Overflow Mechanics?

By on November 1, 2012 1:15:33 AM from Stardock Forums Stardock Forums


Join Date 10/2012

I'm completely new to this series, having just bought it on Steam the other day.  I'm not new to the genre.  I'm trying to understand what happens to leftover production when a ship or improvement is completed.  For instance, if a unit costs 100 production and I add 20 production to it on a turn on which I had already invested 99 previously, what happens to the 19 "extra" production.  Similarly, I would like to know what happens to leftover research when a technology is researched.

From playing around with the game, it appears that at least for improvements, the excess production is entirely lost.  Is this correct?  Am I still paying for the production that is wasted?  Are there any tips for dealing with your empire to minimize production or research lost to overflow?

Also is there any "easy" way to see how much an improvement costs?  I can't figure it out without messing with sliders and until I find the break point where it goes from x turns to x+1 turns.  Right clicking seems to do nothing and I can't find a civilopedia type of thing in game.

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November 1, 2012 9:07:01 AM from GalCiv II Forums GalCiv II Forums

I'm not sure about the overflow for improvements but as far as I'm aware leftover production does carry over between ship production.  I remember because there was a stink about it years back and there was a patch which addressed it.

With research, if there is another tech right after the one you've finished, the leftover beakers are allocated to that.  Unfortunately if you reach a dead-end at some point in the tech tree, any excess research is lost there, but it is relatively easy to tune the sliders until a research project will take a certain number of turns - barring of course changes in research speed due to new labs, new research boosts, or fluctuations in the amount of research received from research treaties.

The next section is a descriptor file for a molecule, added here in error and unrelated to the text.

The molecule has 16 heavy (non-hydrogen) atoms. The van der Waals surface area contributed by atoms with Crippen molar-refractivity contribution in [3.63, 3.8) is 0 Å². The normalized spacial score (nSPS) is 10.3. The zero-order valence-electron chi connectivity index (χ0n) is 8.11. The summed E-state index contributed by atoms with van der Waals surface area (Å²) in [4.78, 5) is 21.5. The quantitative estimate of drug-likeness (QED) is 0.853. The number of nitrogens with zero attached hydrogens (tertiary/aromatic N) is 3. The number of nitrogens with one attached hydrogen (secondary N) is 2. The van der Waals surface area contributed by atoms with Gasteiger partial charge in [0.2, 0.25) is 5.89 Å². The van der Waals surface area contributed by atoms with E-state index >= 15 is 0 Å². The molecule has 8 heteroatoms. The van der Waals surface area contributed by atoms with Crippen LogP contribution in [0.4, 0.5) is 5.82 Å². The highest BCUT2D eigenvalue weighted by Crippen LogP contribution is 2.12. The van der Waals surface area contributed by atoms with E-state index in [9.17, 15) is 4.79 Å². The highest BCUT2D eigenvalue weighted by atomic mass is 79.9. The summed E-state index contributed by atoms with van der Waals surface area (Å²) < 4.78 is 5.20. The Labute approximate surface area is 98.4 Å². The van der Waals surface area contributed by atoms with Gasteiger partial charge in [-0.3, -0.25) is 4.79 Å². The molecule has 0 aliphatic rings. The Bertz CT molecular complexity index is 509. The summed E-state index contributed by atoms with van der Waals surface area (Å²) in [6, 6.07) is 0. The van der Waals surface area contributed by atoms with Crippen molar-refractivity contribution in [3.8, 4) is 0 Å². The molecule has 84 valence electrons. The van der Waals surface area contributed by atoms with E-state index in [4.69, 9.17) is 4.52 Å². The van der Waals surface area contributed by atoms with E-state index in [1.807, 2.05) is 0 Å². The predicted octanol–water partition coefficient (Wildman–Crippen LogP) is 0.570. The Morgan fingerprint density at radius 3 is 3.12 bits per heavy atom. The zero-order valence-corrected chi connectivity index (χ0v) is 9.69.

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November 1, 2012 5:44:20 PM from Stardock Forums Stardock Forums

I just tested this with ships.  A self designed small colony ship costs 90 production.  My planet was producing 113 per turn.  It completed one and the next turn I put the colony to an emphasis on research, dropping its production to 85.  The build time then was 2 turns.  If my 23 production had been carried over it would have still been a 1 turn deal (23 +85>90).

So either that patch was reverted, or it never actually went in.

Am I still paying for the hammers that were wasted?

This is a puzzling design decision to say the least.  If you could micro each planet then it would be slightly less puzzling, but the fact that your individual planets focuses are mostly governed by an empire wide slider means that you can almost never effectively avoid wasting production.

I just tested research and it seems that this actually does carry over even allowing research of multiple techs in one turn,

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November 1, 2012 7:55:38 PM from GalCiv II Forums GalCiv II Forums

Okay well then no, you don't get overflow production.  Sorry about that.  However, a Google search turned up an interesting six-years-old post about the 1.1 patch which mentions that overflow production should be reimbursed.  I don't know for sure that it is even after reading the exhaustive 1.1 release notes so, you'd have to experiment with it to see if that's the case.

Of course, your ledger and planet screen spending figure may only reflect what happens if production is fully used this turn.  Your actual change in treasury from this turn to the next will, if that post is correct, mean that you don't pay for wasted hammers.

This is also necessarily true when you aren't producing anything on a planet.  Though you still pay maintenance on your structures, any military or social funding that simply isn't being used gets refunded.  However, going from producing something to idle is not immediately reflected in the planetary spending total or the ledger, you have to end turn for it to update.

Idle colonies are inefficient, of course, but warships cost money in maintenance and transports suck up population.  It does feel like sometimes I'm paying money to build more things that suck money.

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